What is Your Vision for Parking Enforcement? by Mark Napier, CAPP

When considering the title question, I fear some of us (assuming a measure of honesty) are thinking, “To write more citations than last year to ensure an increase in revenue.” Really? If this is our enforcement vision, clearly stated or only inferred, how does this translate into a serious examination of our parking management success in terms of organizational goals and enforcement officer performance? Will this enforcement vision generate public support?

I introduce these questions to stimulate thought. Consider that in reality a continued increase in the number of citations we write is an indication of failure. If we can agree the purpose of enforcement is to change behavior and that enforcement should have an educational nexus, we then have to face the fact that increasing noncompliance is an indication that we are failing to deter and/or failing to educate. Another possibility is that our parking programs are so woefully inadequate or so poorly marketed as to nearly invite noncompliance. This, too, is not indicative of any parking management success.

Enforcement personnel who are primarily evaluated on the volume of citations they write will find violations. However, these may not be the violations we really should be pursuing and may be motivated by a need to produce some magic number of citations each day without respect to the merit of the presenting violation. The possibility for unethical behavior on the part of enforcement officers is a concern and, stated or not, this could be considered a quota. Finally, any vision of enforcement that is evenly subtlety predicated on a number of citations as a goal effectively feeds into the very stereotypes of our industry we seek to dispel.

Whether a campus or municipality, we must consider what our vision for parking enforcement is. We have to determine if that vision is in harmony with our larger organizational goals, if the vision provides positive guidance to enforcement personnel, and if that vision could stand the test of the light of day.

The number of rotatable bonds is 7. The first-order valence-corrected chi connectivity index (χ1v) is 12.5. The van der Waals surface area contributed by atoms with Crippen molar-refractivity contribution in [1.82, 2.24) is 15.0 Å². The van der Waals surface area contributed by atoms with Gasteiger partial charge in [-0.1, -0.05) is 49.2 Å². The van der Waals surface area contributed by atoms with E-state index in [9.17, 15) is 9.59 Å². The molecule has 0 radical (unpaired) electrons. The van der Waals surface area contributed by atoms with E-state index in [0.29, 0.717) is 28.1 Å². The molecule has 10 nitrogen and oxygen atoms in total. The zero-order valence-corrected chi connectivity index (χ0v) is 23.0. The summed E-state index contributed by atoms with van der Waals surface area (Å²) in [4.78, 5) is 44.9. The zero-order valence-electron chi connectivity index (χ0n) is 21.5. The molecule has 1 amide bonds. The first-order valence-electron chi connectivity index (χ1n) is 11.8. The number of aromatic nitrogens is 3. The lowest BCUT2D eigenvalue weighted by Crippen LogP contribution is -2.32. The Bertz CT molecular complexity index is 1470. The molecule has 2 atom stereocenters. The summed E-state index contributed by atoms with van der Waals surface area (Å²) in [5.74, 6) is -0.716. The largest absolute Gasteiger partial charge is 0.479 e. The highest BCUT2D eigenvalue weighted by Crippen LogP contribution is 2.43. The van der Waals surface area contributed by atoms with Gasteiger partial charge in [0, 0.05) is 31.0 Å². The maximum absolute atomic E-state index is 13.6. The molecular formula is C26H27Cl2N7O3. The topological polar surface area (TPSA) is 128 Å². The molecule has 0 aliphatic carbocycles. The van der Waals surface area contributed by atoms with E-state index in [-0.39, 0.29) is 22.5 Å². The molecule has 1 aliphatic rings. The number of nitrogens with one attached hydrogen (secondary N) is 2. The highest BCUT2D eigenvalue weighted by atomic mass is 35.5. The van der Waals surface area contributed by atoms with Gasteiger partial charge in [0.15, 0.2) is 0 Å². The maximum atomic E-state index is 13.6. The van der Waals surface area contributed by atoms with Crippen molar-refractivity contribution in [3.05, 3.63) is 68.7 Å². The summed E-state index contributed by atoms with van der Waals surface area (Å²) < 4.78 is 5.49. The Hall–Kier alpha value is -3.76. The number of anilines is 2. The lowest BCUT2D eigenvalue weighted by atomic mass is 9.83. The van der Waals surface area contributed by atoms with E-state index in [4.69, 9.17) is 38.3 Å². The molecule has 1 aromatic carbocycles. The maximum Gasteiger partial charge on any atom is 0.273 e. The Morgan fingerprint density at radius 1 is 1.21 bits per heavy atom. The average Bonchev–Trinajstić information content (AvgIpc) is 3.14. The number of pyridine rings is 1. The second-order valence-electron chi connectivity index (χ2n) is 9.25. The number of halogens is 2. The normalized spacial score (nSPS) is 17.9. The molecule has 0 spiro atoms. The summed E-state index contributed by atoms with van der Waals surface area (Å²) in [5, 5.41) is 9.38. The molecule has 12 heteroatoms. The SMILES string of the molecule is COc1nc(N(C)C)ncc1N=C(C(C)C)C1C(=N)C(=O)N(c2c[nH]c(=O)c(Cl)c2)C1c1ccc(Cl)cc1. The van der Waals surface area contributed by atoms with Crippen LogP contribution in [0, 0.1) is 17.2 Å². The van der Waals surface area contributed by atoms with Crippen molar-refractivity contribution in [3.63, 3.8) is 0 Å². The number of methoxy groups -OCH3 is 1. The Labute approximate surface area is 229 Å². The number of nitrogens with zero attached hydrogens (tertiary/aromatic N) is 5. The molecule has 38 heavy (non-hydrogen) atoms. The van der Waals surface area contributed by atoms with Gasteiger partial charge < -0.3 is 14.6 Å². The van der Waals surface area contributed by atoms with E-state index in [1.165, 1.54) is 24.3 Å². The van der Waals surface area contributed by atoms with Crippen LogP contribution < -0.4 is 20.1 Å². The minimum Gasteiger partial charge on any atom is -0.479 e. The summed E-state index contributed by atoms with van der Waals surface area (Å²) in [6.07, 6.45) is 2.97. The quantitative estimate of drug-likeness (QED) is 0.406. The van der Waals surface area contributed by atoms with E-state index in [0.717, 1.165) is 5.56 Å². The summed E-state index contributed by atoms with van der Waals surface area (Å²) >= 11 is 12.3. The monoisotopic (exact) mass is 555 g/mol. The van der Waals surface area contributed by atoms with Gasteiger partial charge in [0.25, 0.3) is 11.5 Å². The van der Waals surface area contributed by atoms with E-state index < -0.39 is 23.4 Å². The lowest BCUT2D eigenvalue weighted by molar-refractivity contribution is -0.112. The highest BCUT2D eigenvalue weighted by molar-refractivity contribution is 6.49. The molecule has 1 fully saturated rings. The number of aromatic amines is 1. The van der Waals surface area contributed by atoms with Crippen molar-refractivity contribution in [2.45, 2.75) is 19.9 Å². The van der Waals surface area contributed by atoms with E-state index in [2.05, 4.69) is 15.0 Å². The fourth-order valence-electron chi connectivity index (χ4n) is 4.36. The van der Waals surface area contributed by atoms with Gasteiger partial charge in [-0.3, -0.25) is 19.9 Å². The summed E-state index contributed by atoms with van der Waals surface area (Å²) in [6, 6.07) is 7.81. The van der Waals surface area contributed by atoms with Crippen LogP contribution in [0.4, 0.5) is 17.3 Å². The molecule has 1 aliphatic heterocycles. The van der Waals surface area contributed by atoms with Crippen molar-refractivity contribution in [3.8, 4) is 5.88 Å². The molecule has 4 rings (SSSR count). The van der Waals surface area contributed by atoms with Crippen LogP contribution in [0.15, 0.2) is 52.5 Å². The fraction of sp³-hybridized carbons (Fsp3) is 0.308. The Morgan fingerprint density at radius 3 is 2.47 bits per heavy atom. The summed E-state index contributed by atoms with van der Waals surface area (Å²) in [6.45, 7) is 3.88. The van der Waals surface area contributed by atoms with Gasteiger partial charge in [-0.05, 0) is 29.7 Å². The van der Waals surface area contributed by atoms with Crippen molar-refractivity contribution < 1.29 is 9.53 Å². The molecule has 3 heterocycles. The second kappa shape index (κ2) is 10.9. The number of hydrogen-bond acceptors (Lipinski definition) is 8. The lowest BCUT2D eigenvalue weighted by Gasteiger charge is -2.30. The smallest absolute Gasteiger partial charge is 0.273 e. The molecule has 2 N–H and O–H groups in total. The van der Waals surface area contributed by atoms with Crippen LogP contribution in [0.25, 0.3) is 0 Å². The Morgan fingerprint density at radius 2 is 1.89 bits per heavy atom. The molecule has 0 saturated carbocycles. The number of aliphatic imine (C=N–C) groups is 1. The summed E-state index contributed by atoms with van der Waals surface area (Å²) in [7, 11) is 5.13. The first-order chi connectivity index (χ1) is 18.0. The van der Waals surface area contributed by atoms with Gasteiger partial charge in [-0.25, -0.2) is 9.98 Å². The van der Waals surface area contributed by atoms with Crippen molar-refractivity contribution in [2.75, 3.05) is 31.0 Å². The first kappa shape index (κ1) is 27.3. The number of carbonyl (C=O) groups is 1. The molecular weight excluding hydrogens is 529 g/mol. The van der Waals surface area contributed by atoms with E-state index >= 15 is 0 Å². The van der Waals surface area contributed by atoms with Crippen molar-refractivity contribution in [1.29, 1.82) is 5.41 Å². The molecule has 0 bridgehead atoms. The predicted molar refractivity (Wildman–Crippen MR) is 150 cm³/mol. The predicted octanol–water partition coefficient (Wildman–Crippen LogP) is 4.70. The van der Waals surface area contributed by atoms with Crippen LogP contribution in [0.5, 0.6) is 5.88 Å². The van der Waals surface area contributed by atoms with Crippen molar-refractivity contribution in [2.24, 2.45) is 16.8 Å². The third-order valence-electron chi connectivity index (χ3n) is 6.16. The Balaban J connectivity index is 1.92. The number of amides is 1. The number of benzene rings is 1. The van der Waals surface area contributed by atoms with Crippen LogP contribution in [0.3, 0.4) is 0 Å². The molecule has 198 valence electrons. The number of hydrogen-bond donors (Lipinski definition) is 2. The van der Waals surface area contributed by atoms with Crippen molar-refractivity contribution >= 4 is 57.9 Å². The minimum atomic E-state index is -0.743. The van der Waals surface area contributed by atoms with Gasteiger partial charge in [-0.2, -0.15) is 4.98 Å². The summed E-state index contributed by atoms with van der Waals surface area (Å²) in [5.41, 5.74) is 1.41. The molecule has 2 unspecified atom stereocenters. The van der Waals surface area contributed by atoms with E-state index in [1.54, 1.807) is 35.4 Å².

3 thoughts on “What is Your Vision for Parking Enforcement? by Mark Napier, CAPP

  1. At our campus our vision of enforcement is to issue fewer tickets every year and ensure every ticket written is defendable. One way of measuring this performance is by monitoring ticket appeals — from this we are learning that our signage is not understandable, the strategy of our parking lots is confusing and our policies too complex. We have also focused on parking ticket collection. In the past this was left until a person had a history of non-compliant parking, now we are attempting to meet with students/faculty & staff after their 2nd ticket to work on the reasons for choosing to park in violation. This also provides violators the opportunity to address their outstanding tickets before the amount becomes insurmountable.

  2. I agree with both Mark and Pauline. Enforcement at its root is an educational mechanism, designed to promote compliance with regulations, and ideally those regulations are appropriately designed for the adjacent land use. But successful programs will measure the violation rate, and the violation capture rate – among other measures of parking activity – and will educate their enforcement officers in those measures and engage them in discussions about them. For on-street, a violation rate of 3% or less should be observed in multi-space meter regulations (one of the telltales), and violation capture rates between 33 and 40 percent should be observed. How many municipal and university programs actually collect these data on a periodic, let alone a regular, basis? Reference the Parking Management 101 Handbook , Chapter 4, for more info.

  3. While PEO’s are a target to complaints the main objective in our city is to teach and change. Very true Joe, Enforcement is nothing more than a tool for corrective action. In turn, we must teach enforcement officers that an once of prevention is better then pound of cure. Staying on top of the real issue is the most critical issue we face.

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